Our favourite haunts were places like Three Cliffs, Caswell Bay or Crawley Woods, but at the end of the peninsular was the tiny hamlet of Rhossili, where we hardly ever ventured.  There were two reasons not to go to Rhossili.  One was the fact that the bus journey could take a couple of hours and your chances of getting a bus back on the same day were, to say the least, limited.  The other reason was that my German teacher lived there, and there was nothing more guaranteed to take the shine off an afternoon walk with your girlfriend, than stumbling across your German teacher.

Anyway, time moved on and a few weeks ago  we were invited to Linda’s brother’s significant birthday party in Swansea.  One of the very few advantages of growing old is that friends and relatives start to reach significant milestones, so there are plenty of parties to attend.  The day after this party we decided to go and explore Rhossili.  It didn’t disappoint!



This picture was taken on a Sunday morning.


The little carpark up on the cliff-top was full.  There was still room for a few more visitors on the beach.




Bloody foreigners……..


…..  they come over here, invading our native woodlands, turning them all blue in the springtime!


Last Friday we were out with the local Park Ranger again, but this time our mission, if we chose to accept it, was to repel and eradicate foreign invaders.

Apparently British woodlands are being taken over by nasty, sneaky, foreign bluebells!  Now that we are all fully committed to Brexit, it’s time to root out these European upstarts and take back control of our woods!  We are the last line of defence against this dastardly, Brussels-inspired attack on our botanical sovereignty.

Now, I am as willing as the next man to indulge in horticultural xenophobia, but I must confess to feeling slightly uncomfortable about grubbing up flowers that seemed to me to be no less pretty than their British counterparts.  Compare the following:-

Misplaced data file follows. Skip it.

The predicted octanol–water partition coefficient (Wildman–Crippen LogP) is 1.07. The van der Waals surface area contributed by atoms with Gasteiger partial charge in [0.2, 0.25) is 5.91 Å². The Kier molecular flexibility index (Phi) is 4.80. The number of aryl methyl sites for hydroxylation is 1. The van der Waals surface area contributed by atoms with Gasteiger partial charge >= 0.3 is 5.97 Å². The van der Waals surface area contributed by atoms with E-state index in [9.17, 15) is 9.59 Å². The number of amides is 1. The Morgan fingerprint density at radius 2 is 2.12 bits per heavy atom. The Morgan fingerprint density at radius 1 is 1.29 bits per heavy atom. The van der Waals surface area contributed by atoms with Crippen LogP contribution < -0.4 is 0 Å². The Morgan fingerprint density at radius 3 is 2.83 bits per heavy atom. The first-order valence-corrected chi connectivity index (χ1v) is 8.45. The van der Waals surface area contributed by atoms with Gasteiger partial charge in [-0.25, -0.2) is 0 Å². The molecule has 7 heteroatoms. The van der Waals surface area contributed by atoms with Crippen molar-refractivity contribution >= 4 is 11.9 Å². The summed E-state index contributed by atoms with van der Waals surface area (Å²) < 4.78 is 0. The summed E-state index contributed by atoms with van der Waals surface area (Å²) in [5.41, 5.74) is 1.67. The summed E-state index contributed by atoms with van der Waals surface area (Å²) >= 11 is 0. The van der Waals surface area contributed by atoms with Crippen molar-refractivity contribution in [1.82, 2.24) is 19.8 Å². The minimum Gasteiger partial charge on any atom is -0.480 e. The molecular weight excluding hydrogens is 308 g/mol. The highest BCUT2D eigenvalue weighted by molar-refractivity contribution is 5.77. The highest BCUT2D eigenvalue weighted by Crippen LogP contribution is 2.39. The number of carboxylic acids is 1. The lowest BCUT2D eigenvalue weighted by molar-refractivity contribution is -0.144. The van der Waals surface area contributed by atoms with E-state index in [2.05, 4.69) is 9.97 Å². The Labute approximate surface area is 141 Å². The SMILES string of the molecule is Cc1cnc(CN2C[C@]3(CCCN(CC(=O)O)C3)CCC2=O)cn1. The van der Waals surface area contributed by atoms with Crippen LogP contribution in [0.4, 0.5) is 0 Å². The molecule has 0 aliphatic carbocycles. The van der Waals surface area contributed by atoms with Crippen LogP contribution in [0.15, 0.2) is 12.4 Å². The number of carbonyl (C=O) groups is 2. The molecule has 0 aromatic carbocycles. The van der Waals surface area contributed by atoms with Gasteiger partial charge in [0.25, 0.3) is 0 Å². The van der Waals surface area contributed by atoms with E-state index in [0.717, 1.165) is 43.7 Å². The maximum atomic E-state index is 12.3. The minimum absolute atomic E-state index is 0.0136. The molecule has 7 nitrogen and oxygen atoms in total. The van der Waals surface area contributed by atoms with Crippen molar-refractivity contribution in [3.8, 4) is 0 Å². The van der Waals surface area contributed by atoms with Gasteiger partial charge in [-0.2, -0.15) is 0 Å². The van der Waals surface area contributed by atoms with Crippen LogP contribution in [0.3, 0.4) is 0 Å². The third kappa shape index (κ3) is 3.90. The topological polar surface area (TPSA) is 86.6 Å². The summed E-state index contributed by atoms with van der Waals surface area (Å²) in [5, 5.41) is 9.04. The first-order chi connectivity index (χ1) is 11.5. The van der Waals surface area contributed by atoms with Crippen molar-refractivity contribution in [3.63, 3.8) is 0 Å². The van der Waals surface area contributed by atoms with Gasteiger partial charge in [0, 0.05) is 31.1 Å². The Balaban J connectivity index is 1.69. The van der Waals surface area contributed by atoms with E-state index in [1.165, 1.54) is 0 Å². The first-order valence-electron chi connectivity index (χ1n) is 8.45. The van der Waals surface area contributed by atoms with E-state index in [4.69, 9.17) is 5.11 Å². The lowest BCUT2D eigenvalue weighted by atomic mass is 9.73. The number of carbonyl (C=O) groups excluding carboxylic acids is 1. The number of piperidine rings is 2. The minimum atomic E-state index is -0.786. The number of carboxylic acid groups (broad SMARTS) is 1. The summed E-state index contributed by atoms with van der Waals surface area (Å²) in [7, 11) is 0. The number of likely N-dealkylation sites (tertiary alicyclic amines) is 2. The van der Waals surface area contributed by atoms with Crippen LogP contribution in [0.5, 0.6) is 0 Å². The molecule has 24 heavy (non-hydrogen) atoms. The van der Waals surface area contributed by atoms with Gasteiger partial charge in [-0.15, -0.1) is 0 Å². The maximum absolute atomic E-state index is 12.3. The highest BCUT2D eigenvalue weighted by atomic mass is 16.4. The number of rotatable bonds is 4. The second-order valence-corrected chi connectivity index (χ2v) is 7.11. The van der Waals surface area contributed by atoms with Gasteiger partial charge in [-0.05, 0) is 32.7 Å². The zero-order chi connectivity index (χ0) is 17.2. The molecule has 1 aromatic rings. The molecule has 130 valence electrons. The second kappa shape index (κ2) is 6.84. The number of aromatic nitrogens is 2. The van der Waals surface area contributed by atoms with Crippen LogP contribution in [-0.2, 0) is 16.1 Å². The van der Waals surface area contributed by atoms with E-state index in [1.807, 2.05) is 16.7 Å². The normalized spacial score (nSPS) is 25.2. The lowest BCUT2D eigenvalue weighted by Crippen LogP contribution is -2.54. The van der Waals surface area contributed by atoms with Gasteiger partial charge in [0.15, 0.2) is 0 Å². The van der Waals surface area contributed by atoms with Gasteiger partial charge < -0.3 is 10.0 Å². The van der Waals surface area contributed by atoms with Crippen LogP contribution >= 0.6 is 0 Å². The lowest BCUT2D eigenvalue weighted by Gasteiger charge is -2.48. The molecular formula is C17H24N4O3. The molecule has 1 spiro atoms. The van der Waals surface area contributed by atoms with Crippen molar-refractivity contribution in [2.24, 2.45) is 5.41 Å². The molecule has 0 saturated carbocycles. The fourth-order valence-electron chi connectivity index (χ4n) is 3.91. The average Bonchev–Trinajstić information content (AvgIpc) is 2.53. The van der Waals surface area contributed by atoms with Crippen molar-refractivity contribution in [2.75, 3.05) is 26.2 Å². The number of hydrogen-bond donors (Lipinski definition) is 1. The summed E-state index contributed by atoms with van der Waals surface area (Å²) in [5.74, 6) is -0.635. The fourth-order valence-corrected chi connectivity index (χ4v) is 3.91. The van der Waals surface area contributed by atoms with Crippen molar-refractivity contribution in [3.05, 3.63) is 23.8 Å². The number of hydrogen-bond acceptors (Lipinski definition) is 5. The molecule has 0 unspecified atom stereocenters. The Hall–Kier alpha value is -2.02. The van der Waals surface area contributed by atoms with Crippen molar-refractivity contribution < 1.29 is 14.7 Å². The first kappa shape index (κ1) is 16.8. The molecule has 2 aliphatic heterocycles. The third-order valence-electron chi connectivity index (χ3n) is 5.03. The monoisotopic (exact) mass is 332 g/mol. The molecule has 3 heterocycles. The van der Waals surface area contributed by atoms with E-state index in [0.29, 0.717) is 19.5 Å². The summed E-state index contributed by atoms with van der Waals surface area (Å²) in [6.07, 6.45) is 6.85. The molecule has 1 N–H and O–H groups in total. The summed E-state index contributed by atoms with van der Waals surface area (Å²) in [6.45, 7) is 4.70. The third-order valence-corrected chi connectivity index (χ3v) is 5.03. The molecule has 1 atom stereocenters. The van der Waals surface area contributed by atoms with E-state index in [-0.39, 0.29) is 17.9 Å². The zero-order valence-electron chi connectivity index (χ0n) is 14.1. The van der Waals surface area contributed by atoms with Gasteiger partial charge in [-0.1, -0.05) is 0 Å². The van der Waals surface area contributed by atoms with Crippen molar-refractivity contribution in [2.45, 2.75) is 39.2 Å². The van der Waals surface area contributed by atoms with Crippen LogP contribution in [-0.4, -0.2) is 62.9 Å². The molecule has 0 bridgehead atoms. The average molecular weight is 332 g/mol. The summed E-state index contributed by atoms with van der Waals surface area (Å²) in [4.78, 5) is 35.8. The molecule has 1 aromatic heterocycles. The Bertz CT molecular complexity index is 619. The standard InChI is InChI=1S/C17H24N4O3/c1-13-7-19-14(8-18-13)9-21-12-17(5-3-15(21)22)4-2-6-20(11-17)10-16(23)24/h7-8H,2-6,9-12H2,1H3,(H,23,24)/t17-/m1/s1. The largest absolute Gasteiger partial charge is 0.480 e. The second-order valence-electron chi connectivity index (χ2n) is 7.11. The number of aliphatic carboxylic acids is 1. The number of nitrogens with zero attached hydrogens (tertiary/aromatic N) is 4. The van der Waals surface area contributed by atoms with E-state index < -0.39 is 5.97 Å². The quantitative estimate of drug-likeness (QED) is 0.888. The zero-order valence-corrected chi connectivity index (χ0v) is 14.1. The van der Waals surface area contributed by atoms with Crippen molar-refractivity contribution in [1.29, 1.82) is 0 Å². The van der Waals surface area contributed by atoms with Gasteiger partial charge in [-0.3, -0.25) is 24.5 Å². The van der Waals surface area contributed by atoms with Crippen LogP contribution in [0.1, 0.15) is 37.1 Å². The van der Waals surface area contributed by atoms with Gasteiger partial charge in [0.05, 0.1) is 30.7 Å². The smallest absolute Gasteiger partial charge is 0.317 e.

Both of the above are beautiful British bluebells …

… and then …



… no  less beautiful, but rather more vigorous, Spanish bluebells.

Our Ranger boss tells us that the Spanish bluebells are so prolific, once they get established, that they can take over from the native variety and so, from a biodiversity point of view it make sense to dig them out when they start to encroach into native bluebell fields.

There is a counter-argument that says that if the native species can’t assert itself against the foreign invader, no amount of intervention by enthusiastic eco-warriors on a Friday morning is going to make much of a difference.

And the question has to be asked about how the Spanish bluebells got into British woodlands in the first place.  Personally I think it’s part of a Spanish plot to systematically deplete our bio-diversity and homogenise our meadows until we give back Gibraltar.

Just look at the mess they have made of Stanmer Park in Brighton.


Oh, actually, I’m not sure if these are Spanish or British Bluebells.  Pretty, though, eh?


These are definitely British bluebells, even the white ones!